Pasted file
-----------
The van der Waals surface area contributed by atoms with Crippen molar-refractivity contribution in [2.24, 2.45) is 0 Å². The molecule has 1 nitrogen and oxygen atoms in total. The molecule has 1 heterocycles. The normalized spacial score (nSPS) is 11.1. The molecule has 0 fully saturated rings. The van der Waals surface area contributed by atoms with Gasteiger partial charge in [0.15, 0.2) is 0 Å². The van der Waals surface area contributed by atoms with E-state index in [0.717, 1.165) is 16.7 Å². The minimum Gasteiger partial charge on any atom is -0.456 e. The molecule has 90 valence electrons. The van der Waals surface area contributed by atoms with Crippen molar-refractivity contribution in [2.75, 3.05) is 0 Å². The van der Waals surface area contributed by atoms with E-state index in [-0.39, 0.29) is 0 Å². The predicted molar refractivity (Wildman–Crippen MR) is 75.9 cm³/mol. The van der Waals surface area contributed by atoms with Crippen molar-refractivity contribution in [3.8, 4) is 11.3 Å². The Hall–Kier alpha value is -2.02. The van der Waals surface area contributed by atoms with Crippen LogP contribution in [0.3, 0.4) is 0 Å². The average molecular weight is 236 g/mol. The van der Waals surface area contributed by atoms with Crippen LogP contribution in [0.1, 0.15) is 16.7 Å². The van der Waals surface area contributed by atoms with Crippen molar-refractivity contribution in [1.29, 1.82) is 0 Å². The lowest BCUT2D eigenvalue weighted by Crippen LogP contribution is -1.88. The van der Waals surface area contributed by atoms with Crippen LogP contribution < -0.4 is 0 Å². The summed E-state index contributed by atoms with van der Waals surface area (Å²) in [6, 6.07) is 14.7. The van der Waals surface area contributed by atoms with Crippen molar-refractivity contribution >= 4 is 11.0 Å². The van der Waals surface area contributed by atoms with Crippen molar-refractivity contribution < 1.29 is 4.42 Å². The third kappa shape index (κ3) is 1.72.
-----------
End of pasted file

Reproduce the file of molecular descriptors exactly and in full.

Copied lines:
The van der Waals surface area contributed by atoms with Crippen molar-refractivity contribution in [2.24, 2.45) is 0 Å². The molecule has 1 nitrogen and oxygen atoms in total. The molecule has 1 heterocycles. The normalized spacial score (nSPS) is 11.1. The molecule has 0 fully saturated rings. The van der Waals surface area contributed by atoms with Gasteiger partial charge in [0.15, 0.2) is 0 Å². The van der Waals surface area contributed by atoms with E-state index in [0.717, 1.165) is 16.7 Å². The minimum Gasteiger partial charge on any atom is -0.456 e. The molecule has 90 valence electrons. The van der Waals surface area contributed by atoms with Crippen molar-refractivity contribution in [2.75, 3.05) is 0 Å². The van der Waals surface area contributed by atoms with E-state index in [-0.39, 0.29) is 0 Å². The predicted molar refractivity (Wildman–Crippen MR) is 75.9 cm³/mol. The van der Waals surface area contributed by atoms with Crippen molar-refractivity contribution in [3.8, 4) is 11.3 Å². The Hall–Kier alpha value is -2.02. The van der Waals surface area contributed by atoms with Crippen LogP contribution in [0.3, 0.4) is 0 Å². The average molecular weight is 236 g/mol. The van der Waals surface area contributed by atoms with Crippen LogP contribution in [0.1, 0.15) is 16.7 Å². The van der Waals surface area contributed by atoms with Crippen molar-refractivity contribution in [1.29, 1.82) is 0 Å². The lowest BCUT2D eigenvalue weighted by Crippen LogP contribution is -1.88. The van der Waals surface area contributed by atoms with Crippen LogP contribution < -0.4 is 0 Å². The summed E-state index contributed by atoms with van der Waals surface area (Å²) in [6, 6.07) is 14.7. The van der Waals surface area contributed by atoms with Crippen molar-refractivity contribution >= 4 is 11.0 Å². The van der Waals surface area contributed by atoms with Crippen molar-refractivity contribution < 1.29 is 4.42 Å². The third kappa shape index (κ3) is 1.72.